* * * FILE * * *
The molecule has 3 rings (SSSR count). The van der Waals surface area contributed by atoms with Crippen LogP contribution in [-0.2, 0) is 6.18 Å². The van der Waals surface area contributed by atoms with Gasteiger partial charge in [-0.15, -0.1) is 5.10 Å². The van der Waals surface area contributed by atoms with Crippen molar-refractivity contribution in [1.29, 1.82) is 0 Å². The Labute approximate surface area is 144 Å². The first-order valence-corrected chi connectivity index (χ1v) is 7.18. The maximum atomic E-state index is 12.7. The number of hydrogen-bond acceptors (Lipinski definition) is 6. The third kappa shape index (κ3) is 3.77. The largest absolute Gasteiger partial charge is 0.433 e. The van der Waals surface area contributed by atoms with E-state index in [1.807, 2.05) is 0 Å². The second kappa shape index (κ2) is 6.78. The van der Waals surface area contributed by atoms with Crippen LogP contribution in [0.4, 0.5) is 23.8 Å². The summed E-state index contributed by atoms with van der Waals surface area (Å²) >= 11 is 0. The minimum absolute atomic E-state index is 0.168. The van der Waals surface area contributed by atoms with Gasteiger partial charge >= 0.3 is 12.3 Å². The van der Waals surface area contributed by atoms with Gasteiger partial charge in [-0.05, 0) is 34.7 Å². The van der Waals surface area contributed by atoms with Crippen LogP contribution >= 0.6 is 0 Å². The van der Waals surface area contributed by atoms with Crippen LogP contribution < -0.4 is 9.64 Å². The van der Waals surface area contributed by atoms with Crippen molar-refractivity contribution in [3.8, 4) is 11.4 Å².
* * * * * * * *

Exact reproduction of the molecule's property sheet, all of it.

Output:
The molecule has 3 rings (SSSR count). The van der Waals surface area contributed by atoms with Crippen LogP contribution in [-0.2, 0) is 6.18 Å². The van der Waals surface area contributed by atoms with Gasteiger partial charge in [-0.15, -0.1) is 5.10 Å². The van der Waals surface area contributed by atoms with Crippen molar-refractivity contribution in [1.29, 1.82) is 0 Å². The Labute approximate surface area is 144 Å². The first-order valence-corrected chi connectivity index (χ1v) is 7.18. The maximum atomic E-state index is 12.7. The number of hydrogen-bond acceptors (Lipinski definition) is 6. The third kappa shape index (κ3) is 3.77. The largest absolute Gasteiger partial charge is 0.433 e. The van der Waals surface area contributed by atoms with E-state index in [1.807, 2.05) is 0 Å². The second kappa shape index (κ2) is 6.78. The van der Waals surface area contributed by atoms with Crippen LogP contribution in [0.4, 0.5) is 23.8 Å². The summed E-state index contributed by atoms with van der Waals surface area (Å²) >= 11 is 0. The minimum absolute atomic E-state index is 0.168. The van der Waals surface area contributed by atoms with Gasteiger partial charge >= 0.3 is 12.3 Å². The van der Waals surface area contributed by atoms with Gasteiger partial charge in [-0.05, 0) is 34.7 Å². The van der Waals surface area contributed by atoms with Crippen LogP contribution >= 0.6 is 0 Å². The van der Waals surface area contributed by atoms with Crippen LogP contribution < -0.4 is 9.64 Å². The van der Waals surface area contributed by atoms with Crippen molar-refractivity contribution in [3.8, 4) is 11.4 Å².